John of Gaunt, Duke of Lancaster, is Richard’s uncle, Bullingbrook’s father, and probably the most respected man in the kingdom.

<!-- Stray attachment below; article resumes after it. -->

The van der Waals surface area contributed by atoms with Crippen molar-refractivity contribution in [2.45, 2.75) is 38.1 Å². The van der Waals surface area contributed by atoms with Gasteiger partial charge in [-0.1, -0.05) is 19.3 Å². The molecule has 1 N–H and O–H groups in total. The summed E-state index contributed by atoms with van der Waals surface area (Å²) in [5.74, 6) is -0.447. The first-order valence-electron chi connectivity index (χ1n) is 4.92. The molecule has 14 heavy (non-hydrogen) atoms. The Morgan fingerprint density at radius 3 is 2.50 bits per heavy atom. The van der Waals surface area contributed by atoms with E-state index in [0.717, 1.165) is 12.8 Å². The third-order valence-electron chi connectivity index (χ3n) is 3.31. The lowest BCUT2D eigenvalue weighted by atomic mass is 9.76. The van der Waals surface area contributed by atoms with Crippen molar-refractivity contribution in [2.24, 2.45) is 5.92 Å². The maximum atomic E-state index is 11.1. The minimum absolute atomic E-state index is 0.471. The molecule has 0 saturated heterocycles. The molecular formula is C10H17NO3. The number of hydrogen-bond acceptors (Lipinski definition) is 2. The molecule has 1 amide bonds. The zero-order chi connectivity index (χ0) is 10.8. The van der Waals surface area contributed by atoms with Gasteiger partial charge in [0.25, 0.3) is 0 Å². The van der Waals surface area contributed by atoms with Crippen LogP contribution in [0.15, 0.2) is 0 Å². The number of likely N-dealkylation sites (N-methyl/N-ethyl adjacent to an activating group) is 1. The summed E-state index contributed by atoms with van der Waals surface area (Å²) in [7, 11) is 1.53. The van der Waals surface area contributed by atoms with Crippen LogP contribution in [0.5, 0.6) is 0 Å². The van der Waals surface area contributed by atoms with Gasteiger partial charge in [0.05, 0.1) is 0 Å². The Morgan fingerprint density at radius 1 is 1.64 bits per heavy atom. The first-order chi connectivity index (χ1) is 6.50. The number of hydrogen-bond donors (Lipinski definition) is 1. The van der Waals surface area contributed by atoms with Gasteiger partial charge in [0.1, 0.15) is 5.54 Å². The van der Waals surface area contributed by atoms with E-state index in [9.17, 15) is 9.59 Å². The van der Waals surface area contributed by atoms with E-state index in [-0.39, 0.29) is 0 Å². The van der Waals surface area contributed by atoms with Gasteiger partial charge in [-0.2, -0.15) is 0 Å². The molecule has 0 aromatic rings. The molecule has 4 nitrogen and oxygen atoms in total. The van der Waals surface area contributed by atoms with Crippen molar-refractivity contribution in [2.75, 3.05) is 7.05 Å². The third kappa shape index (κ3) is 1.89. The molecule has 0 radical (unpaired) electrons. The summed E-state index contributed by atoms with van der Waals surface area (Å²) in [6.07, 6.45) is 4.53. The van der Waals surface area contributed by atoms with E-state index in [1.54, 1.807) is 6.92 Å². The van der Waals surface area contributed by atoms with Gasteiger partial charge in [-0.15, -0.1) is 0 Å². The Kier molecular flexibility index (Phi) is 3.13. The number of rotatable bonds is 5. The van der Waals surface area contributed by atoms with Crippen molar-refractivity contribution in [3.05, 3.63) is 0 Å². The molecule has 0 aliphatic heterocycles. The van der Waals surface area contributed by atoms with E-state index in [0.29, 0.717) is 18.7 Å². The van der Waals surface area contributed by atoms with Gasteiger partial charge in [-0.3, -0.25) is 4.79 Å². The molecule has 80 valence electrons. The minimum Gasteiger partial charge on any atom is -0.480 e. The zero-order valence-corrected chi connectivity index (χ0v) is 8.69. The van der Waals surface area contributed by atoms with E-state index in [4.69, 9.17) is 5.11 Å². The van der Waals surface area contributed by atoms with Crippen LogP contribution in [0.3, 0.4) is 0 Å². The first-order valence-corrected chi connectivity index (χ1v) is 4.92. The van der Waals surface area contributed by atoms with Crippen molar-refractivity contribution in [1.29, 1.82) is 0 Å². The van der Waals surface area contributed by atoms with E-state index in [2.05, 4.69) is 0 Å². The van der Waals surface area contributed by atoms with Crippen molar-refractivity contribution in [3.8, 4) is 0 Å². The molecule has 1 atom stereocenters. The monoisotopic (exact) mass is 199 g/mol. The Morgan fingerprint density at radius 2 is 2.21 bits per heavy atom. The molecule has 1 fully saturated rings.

An old man, he is one of the sons of Edward III. He is deeply loyal, both to the King and to his country, and is broken-hearted that the one is betraying the other. He is also immensely rich, a fact his nephew is well-aware of. He loves his son Bullingbrook dearly, though he expects obedience from the young man. He finds his loyalties divided between love for his son and respect for his sovereign, but he allows the latter to overcome the former, agreeing to Bullingbrook’s exile despite his wish that his son could stay, and refusing to look too far into the matter of his brother Gloucester’s murder. He is keenly aware of his age, and frightened at what Richard will do once he is no longer present to offer his counsel – not that he thinks Richard listens to him much in the first place. When he knows himself dying, he is willing to tell his nephew just what he thinks of his rule, in one last forlorn hope of reforming him.